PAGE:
ShareThis Page

Mandatory reading

| Monday, July 17, 2017, 9:00 p.m.

In 1951, Eric Hoffer wrote “The True Believer,” which analyzed fanatics. He studied mass movements — some religious, some social revolutions, others nationalistic. He found common traits among them.

Today, his book rings just as relevant as then. It should be mandatory reading in high school and college.

Our country was created as a representative republic, based on individual freedoms. Equality was mentioned, but not socialism.

Hoffer's book is a series of numbered short essays. No. 29 addresses the difference between freedom and equality: “Where freedom is real, equality is the passion of the masses. Where equality is real, freedom is the passion of a small minority. Equality without freedom creates a more stable social pattern than freedom without equality.”

Still, I prefer real freedom. It is harder, has a greater risk of failure and is not politically correct at this time. However, it was real freedom that made this country great — not socialism and equality.

Hoffer's book will make you rethink modern liberal doctrines.

Kathleen Bollinger


TribLIVE commenting policy

You are solely responsible for your comments and by using you agree to our Terms of Service.

We moderate comments. Our goal is to provide substantive commentary for a general readership. By screening submissions, we provide a space where readers can share intelligent and informed commentary that enhances the quality of our news and information.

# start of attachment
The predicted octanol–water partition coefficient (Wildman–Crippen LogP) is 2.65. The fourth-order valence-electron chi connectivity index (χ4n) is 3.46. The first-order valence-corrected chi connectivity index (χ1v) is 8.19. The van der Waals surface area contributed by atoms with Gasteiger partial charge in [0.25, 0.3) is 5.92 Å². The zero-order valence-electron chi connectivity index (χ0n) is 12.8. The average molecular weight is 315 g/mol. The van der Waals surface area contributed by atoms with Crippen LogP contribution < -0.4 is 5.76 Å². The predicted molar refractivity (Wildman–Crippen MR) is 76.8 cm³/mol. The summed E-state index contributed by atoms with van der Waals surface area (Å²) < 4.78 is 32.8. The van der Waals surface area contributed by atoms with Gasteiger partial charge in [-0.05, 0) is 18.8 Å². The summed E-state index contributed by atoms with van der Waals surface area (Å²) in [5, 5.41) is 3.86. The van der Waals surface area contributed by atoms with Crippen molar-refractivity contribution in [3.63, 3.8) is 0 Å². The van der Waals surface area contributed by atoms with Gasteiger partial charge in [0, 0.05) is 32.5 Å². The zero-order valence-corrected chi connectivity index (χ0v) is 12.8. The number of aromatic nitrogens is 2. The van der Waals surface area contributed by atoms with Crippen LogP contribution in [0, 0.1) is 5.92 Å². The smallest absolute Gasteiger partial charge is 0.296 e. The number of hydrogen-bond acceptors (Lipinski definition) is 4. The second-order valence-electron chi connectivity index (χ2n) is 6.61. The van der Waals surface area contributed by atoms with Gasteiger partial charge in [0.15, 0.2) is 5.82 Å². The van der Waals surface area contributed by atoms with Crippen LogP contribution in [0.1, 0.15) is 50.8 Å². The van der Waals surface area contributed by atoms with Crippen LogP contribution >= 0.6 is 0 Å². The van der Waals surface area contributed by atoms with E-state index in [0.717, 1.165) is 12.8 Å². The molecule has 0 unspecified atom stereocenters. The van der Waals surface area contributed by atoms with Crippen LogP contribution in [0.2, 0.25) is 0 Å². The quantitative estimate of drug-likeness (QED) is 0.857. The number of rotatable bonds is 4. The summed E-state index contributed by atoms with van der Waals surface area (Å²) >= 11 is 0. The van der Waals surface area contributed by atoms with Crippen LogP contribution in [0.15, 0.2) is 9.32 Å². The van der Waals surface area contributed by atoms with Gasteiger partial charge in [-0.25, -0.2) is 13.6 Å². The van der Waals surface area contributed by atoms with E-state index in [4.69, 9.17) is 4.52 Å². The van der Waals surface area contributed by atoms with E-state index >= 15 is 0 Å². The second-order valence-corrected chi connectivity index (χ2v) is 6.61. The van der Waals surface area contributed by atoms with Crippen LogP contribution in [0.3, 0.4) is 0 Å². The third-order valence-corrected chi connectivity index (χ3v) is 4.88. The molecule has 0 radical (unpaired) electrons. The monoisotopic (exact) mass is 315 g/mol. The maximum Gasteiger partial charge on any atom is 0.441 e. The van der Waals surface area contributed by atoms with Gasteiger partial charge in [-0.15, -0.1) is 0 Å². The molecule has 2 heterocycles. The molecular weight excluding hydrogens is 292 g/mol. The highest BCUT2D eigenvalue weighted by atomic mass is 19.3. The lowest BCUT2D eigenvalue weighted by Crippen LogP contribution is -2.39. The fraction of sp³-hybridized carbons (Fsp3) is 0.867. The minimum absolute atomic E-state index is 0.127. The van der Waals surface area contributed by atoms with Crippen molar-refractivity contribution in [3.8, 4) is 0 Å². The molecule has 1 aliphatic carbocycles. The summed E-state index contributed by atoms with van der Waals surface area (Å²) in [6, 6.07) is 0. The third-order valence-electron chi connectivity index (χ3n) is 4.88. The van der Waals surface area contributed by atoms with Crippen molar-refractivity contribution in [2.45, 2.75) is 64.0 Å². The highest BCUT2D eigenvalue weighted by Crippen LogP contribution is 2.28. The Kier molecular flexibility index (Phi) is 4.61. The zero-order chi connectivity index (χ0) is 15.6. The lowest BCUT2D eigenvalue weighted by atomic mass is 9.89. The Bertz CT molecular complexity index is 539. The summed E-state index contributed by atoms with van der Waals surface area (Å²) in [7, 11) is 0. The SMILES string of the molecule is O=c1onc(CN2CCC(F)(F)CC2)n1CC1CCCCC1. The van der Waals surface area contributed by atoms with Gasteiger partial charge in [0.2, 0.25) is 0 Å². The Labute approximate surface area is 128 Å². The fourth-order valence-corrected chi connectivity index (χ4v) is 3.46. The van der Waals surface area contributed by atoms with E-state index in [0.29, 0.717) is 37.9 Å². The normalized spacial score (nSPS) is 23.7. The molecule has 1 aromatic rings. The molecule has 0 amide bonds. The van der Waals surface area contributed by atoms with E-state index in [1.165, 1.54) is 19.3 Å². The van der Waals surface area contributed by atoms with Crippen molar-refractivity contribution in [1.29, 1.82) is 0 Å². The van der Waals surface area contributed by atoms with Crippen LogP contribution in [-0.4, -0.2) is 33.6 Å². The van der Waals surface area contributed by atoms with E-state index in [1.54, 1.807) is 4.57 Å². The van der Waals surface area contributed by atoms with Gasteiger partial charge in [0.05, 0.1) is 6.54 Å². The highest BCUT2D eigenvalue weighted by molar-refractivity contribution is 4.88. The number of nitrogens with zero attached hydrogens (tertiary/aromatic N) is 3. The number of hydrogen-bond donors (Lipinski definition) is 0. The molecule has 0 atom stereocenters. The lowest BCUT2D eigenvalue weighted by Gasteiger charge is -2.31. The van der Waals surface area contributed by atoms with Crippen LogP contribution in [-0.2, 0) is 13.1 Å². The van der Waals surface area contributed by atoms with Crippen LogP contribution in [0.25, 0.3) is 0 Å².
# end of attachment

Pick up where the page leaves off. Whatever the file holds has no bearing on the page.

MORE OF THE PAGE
While most comments will be posted if they are on-topic and not abusive, moderating decisions are subjective. We will make them as carefully and consistently as we can. Because of the volume of reader comments, we cannot review individual moderation decisions with readers.

We value thoughtful comments representing a range of views that make their point quickly and politely. We make an effort to protect discussions from repeated comments either by the same reader or different readers

We follow the same standards for taste as the daily newspaper. A few things we won't tolerate: personal attacks, obscenity, vulgarity, profanity (including expletives and letters followed by dashes), commercial promotion, impersonations, incoherence, proselytizing and SHOUTING. Don't include URLs to Web sites.

We do not edit comments. They are either approved or deleted. We reserve the right to edit a comment that is quoted or excerpted in an article. In this case, we may fix spelling and punctuation.

We welcome strong opinions and criticism of our work, but we don't want comments to become bogged down with discussions of our policies and we will moderate accordingly.

We appreciate it when readers and people quoted in articles or blog posts point out errors of fact or emphasis and will investigate all assertions. But these suggestions should be sent via e-mail. To avoid distracting other readers, we won't publish comments that suggest a correction. Instead, corrections will be made in a blog post or in an article.